Now, that is how you do a theme park submarine ride!
Legoland California this morning opened its Lego City Deep Sea Adventure, a submarine ride through a 350,000-gallon aquarium that will be home to more than 2,000 live sea creatures. Being Legoland, that's not all that visitors will find once underwater. There's a nifty game element included where young explorers can discover "lost" Lego treasure on the ocean floor, as well.
Legoland officials opened the ride this morning with a brief ceremony:
And then we got to wait for nearly an hour during a rather inopportune downtime. But Legoland eventually got the subs moving, and we moved inside to board.
My only quibble would be that perhaps Legoland should have invested in a load belt, as stepping from the stationary platform onto the moving submarine can be a bit tricky for younger (and older!) visitors, especially since you are immediately descending several steps into the 12-passenger sub.
But there's plenty of space inside those subs, and everyone gets a window that affords wonderful views of Legoland's underwater environment. In addition to the rockwork, reef, and Lego models, the Deep Sea Adventure aquarium houses Blacktip Reef Sharks, Southern and Cownose Stingrays, Blue-lined Seaperch, Bigscale Soliderfish, and Foxface Rabbitfish.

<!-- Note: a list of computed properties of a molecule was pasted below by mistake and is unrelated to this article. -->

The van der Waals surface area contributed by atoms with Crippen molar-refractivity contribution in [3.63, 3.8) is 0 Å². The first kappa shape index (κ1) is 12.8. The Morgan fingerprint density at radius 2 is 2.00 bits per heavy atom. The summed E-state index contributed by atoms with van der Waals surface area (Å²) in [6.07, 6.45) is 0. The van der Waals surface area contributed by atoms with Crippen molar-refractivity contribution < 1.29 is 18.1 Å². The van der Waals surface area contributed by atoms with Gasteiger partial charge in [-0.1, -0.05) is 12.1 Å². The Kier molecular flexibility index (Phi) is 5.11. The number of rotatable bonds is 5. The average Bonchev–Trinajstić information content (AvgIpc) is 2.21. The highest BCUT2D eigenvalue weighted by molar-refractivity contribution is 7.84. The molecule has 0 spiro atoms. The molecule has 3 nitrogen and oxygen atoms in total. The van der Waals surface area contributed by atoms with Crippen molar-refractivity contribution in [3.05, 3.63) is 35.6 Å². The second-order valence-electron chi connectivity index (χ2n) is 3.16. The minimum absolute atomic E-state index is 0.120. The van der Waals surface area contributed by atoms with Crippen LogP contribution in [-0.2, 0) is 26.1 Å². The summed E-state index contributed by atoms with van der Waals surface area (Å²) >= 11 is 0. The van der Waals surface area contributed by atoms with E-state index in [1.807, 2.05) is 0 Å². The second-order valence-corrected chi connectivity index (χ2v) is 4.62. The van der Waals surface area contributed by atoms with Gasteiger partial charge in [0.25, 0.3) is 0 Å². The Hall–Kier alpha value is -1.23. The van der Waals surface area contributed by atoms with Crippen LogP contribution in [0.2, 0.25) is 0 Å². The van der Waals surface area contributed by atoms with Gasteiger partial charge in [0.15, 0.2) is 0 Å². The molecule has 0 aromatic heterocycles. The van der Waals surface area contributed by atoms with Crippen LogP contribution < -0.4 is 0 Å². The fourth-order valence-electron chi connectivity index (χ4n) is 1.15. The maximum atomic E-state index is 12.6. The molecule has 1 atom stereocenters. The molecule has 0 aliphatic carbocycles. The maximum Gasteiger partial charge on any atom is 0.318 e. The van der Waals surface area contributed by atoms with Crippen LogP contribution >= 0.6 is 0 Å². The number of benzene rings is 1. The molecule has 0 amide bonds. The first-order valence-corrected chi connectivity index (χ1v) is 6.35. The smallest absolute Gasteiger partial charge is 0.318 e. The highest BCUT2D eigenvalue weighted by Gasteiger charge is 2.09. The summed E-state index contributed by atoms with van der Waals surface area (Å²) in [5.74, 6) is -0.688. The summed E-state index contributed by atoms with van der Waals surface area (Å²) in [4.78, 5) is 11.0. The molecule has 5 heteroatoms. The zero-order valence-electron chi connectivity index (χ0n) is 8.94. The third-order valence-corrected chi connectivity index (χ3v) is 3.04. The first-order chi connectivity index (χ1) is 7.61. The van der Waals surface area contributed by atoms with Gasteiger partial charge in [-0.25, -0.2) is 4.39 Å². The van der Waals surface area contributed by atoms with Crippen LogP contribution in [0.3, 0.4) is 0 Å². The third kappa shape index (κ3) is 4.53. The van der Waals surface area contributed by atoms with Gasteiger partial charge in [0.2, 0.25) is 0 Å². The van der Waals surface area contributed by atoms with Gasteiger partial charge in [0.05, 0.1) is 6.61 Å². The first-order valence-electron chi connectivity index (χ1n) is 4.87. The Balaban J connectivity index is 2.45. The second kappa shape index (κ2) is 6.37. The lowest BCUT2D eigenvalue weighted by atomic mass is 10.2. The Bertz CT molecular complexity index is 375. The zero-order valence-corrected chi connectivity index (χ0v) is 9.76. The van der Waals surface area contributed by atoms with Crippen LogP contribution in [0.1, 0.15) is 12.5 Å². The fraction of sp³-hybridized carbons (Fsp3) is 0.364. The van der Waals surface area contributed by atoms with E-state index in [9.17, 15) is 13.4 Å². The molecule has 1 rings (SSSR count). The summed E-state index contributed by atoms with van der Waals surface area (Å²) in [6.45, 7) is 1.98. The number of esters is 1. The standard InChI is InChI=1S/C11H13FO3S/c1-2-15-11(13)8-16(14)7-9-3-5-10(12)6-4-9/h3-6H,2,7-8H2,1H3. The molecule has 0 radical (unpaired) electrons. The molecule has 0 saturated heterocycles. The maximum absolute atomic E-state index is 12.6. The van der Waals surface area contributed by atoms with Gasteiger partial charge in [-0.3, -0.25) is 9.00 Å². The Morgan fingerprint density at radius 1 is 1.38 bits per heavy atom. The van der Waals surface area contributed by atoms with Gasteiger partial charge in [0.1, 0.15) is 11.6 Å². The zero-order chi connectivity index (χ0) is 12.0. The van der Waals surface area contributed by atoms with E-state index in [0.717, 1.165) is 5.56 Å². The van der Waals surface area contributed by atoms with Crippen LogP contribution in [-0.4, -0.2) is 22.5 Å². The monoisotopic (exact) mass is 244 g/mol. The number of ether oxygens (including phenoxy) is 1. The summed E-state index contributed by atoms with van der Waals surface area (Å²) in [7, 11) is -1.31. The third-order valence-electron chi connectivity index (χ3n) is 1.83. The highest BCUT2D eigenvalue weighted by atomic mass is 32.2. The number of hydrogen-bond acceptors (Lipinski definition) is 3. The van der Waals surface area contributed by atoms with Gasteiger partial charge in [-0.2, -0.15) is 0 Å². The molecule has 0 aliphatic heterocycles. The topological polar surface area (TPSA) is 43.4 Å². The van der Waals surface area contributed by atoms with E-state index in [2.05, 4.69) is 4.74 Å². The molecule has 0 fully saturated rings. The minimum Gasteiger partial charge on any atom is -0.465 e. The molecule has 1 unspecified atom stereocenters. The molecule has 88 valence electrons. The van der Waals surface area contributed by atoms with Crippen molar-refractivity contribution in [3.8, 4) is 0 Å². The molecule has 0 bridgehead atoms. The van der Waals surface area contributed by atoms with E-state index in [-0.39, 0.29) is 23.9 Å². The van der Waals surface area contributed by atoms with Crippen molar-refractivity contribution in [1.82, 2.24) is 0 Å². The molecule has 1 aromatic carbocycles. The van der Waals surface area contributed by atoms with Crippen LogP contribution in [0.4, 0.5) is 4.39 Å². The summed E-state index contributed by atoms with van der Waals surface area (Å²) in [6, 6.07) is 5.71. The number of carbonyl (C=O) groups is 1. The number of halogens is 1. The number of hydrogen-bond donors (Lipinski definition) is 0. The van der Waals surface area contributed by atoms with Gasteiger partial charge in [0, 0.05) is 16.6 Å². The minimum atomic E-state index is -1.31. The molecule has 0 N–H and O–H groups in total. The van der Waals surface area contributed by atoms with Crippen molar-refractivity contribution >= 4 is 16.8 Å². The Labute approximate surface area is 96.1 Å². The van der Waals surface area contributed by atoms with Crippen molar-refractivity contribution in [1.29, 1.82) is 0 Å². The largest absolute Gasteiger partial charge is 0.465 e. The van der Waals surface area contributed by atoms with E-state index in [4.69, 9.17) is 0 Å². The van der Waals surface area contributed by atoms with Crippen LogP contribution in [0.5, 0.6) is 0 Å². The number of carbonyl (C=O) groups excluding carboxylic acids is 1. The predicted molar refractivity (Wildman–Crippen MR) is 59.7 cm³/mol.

Legoland officials said that the aquarium is not yet fully stocked, now housing only about half of the total number of sea creatures that eventually will swim in the habitat.
As if watching sharks and rays swim past your window were not enough, Legoland has added a slight game element here, where young explorers can tap a screen above their window each time they float past one of the Lego "treasure" models. Those include a crown, a pearl, a sword, a portrait, a treasure chest, and six gems.
Between the treasure hunt and the ever-changing view of the animals, Lego City Deep Sea Adventure rewards visitors who come back to experience the ride again and again. With 12 passengers each on the eight subs and a four-minute ride time, Legoland should be putting through nearly 1,200 visitors per hour once the ride is moving reliably. That's a decent number to help ensure a briskly moving line. (Legoland is pulsing the queue through the pre-show, with a brief interior queue following.)
Southern California theme park fans have seen attempts at submarine rides before. SeaWorld San Diego's attempt didn't last the year, with an elevated track, glitchy video and no water or live animals in sight. Disneyland's subs have endured through several iterations, but they're not nearly as comfortable as these subs, nor do they offer as engaging a journey. With the game element here, Deep Sea Adventure invites kids to become active in their viewing of underwater environment, instead of just passively watching the show roll past.Tweet
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